A nasal spray concocted with the love hormone oxytocin may help open up the closed world of children with autism. According to researchers in the United States, kids on the spectrum will be able to deal with social situations with the chemical improving the responses of the brain to human expressions and less on usual things children with autism spectrum disorder are transfixed to..

The nasal spray with the hormone responsible for the loving bond between newborns and their mothers has not been formally endorsed by experts but brain scans in a recent study showed that it has an effect on autism patients.

Experts from the Yale School of Medicine published the the results of their study titled "Oxytocin enhances brain function in children with autism" in the latest edition of Proceedings of the National Academy of Sciences.

"This is the first study to evaluate the impact of oxytocin on brain function in children with autism spectrum disorders," said lead author Ilanit Gordon of the of the Yale Child Study Center in a press statement.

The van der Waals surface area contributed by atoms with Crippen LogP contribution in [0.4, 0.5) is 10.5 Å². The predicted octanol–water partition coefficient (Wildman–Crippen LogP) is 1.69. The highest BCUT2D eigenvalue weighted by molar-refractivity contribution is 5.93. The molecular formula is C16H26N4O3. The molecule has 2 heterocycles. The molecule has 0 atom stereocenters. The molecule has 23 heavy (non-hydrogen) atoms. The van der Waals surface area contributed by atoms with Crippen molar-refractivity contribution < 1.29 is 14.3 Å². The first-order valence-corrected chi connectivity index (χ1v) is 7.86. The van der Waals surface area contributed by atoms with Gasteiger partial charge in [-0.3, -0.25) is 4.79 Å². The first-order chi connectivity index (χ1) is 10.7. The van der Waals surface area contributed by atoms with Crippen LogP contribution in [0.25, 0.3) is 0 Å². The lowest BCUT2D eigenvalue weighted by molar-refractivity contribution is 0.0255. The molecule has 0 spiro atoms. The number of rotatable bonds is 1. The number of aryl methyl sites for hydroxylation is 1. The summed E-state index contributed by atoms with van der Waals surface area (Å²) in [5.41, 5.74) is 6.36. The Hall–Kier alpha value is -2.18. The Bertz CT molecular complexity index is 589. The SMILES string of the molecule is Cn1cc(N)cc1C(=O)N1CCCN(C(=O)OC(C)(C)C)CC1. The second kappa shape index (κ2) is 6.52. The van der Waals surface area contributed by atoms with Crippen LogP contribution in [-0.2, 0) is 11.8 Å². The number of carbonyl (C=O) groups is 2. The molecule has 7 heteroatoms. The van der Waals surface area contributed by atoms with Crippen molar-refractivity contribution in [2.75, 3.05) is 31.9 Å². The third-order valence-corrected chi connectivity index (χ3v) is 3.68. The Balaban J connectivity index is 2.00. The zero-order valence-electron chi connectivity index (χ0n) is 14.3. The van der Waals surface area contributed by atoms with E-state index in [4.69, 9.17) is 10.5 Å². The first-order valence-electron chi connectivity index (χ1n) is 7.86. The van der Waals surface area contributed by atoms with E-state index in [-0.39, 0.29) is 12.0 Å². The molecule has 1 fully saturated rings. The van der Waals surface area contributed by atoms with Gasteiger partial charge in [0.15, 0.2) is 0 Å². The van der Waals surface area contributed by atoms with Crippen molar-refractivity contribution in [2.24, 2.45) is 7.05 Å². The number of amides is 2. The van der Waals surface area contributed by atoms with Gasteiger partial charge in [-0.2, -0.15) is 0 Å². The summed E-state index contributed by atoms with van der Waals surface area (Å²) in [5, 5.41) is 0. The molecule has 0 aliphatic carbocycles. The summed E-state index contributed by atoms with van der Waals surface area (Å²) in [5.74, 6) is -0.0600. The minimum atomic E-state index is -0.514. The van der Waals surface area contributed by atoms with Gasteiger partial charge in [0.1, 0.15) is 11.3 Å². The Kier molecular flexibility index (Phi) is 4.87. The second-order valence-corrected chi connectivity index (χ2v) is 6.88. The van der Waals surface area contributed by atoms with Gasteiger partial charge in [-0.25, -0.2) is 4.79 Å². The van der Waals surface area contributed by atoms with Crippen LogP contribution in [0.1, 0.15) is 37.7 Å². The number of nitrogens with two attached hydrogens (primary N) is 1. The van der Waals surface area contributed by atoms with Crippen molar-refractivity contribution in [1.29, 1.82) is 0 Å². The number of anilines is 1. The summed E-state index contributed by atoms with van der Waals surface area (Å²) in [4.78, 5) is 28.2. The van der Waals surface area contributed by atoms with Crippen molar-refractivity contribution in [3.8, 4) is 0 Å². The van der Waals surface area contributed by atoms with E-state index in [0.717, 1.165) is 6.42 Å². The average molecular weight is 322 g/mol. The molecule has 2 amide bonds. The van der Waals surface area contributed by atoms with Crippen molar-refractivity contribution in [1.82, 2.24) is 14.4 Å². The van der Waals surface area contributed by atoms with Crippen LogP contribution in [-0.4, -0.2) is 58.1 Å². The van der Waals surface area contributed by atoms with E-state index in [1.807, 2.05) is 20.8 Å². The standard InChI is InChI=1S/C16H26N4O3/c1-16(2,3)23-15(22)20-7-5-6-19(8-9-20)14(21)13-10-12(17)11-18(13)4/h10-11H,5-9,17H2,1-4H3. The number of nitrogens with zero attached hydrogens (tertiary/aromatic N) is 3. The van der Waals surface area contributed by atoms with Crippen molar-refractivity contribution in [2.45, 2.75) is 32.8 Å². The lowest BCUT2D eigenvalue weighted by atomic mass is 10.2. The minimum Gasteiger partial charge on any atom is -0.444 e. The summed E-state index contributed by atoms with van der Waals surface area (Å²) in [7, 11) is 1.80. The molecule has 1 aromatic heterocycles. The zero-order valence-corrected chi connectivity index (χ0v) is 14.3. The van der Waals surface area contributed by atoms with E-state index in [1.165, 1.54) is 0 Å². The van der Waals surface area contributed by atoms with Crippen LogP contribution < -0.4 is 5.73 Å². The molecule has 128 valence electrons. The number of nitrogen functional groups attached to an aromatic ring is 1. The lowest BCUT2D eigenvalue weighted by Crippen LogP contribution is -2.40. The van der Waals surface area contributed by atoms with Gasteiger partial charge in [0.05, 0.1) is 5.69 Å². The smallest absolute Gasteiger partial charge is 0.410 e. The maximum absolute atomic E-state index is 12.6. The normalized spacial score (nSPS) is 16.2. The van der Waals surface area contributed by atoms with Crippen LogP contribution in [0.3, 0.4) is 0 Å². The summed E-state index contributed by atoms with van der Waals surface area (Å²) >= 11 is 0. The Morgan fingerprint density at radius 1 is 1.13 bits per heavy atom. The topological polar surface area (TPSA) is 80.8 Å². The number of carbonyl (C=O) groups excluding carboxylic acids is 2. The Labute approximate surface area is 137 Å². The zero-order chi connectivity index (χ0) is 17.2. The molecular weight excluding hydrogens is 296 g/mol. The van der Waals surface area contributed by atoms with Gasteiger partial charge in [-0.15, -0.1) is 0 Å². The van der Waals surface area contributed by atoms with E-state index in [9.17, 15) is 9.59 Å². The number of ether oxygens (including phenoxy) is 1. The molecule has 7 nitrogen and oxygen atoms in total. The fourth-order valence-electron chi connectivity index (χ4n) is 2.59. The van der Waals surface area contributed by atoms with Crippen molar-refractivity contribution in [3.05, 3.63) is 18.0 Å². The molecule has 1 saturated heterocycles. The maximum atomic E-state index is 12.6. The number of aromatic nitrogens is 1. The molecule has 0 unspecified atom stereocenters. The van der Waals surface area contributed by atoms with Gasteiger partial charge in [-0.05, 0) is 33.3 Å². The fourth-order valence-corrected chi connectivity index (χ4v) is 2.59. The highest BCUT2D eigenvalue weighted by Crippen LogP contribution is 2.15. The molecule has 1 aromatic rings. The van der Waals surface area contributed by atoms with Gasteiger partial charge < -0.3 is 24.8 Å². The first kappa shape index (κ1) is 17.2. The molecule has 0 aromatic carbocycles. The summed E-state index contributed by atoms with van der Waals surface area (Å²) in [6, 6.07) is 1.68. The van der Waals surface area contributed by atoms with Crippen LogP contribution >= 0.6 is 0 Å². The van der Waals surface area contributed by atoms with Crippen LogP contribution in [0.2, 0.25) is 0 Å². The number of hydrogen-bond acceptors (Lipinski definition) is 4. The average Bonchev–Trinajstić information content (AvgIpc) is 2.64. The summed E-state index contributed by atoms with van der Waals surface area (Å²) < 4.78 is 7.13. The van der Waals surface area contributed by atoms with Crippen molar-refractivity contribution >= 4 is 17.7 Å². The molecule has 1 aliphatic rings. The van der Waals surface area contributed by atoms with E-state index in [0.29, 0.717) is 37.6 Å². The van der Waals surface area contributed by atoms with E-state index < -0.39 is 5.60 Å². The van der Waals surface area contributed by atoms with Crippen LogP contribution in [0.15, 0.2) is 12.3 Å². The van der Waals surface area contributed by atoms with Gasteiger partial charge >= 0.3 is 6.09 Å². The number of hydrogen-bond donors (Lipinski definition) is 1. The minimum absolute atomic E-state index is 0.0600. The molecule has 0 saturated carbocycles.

During the study, the proponents gave 17 individuals with autism spectrum disorders aged between eight and 16.5 years either a placebo drug or the oxytocin nasal spray while engaged in tasks involving social judgment. The children were subjected to function MRI scan where brain imaging was performed while the individuals were looking at people with various facial expressions or looking at pictures of vehicles.

"We found that brain centers associated with reward and emotion recognition responded more during social tasks when children received oxytocin instead of the placebo. Oxytocin temporarily normalized brain regions responsible for the social deficits seen in children with autism. Our results are particularly important considering the urgent need for treatments to target social dysfunction in autism spectrum disorders," explained Gordon.

Oxytocin is a chemical that is naturally produced by the human body. The brain chemical has a vital role in developing trust and bonding between people. According to the authors, the oxytocin nasal spray may help autism patients with core social motivation.

While the latest study shows promise, earlier studies showed no significant effect of oxytocin on children with autism.

Based on statistics of the Centers for Disease Control and Prevention (CDC), 1 in 88 children in the United States has been diagnosed with autism spectrum disorder. It affects individuals regardless of race, ethnicity or socioeconomic status. Majority of children with autism do not have intellectual disability.

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